Two new technologies are now riding down Electric Avenue and shooting up conventional distribution strategies.
I am talking about the LED (light-emitting diode) and solar businesses, where new-age marketers are using utterly unique go-to-market strategies that don't look anything like what electrical manufacturers have used for decades to get their products in front of end users and buying influences. At the recent annual conference of the National Electrical Manufacturers Representatives Association (NEMRA), Portsmouth, N.H., more than one independent rep told me both markets are like the Wild West, with few established rules of distribution.
Full-line electrical distributors may not be top of mind for the marketing execs at manufacturers of LEDs or photovoltaic (PV) products. These execs often aren't convinced they need electrical distributors to provide that local touch, including local inventory, credit and market expertise. They are instead employing a full range of alternate channels that include but are not limited to selling direct through online storefronts, dealers with limited product offerings, reps, and even Apple Computer stores, in the case of Philips' Hue LEDs.
Execs at these LED and PV companies aren't wearing white hats and black hats in these marketing scenarios, like the ones worn by cowboys in old-timey Westerns so movie-goers could differentiate the good guys from the bad guys. That's because there's no right or wrong way to sell LEDs and PV products, as long as all involved are doing it ethically.
What's happening in the LED and solar markets are two classic test cases of the perceived value of electrical distributors. Plenty of marketing execs in both niches don't have any previous experience marketing their products through full-line electrical distributors, so distributors will play in these markets based on their merits. That's a good thing and a fair challenge. Game on.
While both LEDs and PV products have been around in one form or another for decades, they are both still very much emerging technologies, and nothing is set in stone as to what's the best way to market them. When you take a step back and analyze each market, you see both have some big challenges before either comes onto Main St. in the electrical market.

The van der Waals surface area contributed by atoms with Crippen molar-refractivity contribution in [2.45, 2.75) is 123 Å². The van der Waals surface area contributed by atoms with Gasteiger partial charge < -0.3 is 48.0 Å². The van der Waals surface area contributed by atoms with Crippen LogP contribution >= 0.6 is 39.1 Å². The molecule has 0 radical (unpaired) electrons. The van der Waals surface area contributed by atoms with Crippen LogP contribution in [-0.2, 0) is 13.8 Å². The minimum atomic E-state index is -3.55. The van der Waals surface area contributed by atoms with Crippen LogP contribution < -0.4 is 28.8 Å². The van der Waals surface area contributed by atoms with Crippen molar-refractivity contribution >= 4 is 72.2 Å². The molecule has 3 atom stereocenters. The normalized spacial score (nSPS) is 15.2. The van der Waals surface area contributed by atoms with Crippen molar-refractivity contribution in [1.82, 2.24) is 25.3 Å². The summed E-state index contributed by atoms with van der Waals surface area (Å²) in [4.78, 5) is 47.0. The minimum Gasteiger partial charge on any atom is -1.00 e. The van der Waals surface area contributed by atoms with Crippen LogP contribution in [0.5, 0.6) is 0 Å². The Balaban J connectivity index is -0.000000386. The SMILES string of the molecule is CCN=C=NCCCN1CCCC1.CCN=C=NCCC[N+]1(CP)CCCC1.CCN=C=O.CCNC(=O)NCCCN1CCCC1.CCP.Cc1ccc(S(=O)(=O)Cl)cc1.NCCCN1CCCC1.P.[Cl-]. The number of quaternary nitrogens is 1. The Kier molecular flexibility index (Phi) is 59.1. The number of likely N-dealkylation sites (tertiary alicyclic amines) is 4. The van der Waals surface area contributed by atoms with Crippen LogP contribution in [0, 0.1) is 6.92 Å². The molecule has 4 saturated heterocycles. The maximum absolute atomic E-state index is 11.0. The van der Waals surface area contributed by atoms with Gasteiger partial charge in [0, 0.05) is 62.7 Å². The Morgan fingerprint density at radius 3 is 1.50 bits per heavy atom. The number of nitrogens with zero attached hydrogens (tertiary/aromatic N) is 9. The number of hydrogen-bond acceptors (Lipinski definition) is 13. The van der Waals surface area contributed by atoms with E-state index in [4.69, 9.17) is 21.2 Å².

LEDs may revolutionize the lighting market from tip-to-tail because of their long life and the ability they offer designers and installers to tune their color and light levels to virtually any environment. But LEDs will only reign supreme when the manufacturers selling products with inferior color quality either step up their game or leave the market space.
Another big challenge for LEDs that EW will be exploring during the next few months is identifying which LED manufacturers will emerge as the key players. It probably won't sort out as it has with traditional lighting products, where we have the Big Three (Philips, Sylvania/Osram and GE), and a second tier of smaller companies with more narrowly niched product lines. You will probably be hearing more about Cree Inc., Durham, N.C., a formidable one-stop provider of LEDs and lighting fixtures; Sharp, Panasonic, Toshiba; and possibly Lighting Science Group (LSG), Satellite Beach, Fla., a small, publicly held LED specialist with an in-your-face marketing emphasis.
It's a different scene in the solar market, where way too many Chinese PV companies are flooding global markets with PV panels, and a mish-mosh of other specialists that are part-manufacturer, part-distributor and part-installer compete for attention. There's a big shake-out brewing in this market, because it has way-too-many vendors and way-too-little real demand not artificially stimulated by financial incentives.
The solar market could choke on an even more volatile concoction, when you consider that without federal tax breaks, local financial incentives and utility rebates many solar companies might not survive, and mix in the fact that recent R&D developments haven't improved the sunlight-to-electricity conversion rates of PV panels enough to create more palatable payback scenarios.
There's no right or wrong way to market LEDs or PV products. Whenever companies in either of these niches find they need their products warehoused locally by skilled selling and logistical organizations that can create demand for their products from electrical contractors, industrial MROs and other electrical end users in local markets, they will come a-knocking on the doors of the electrical distributors.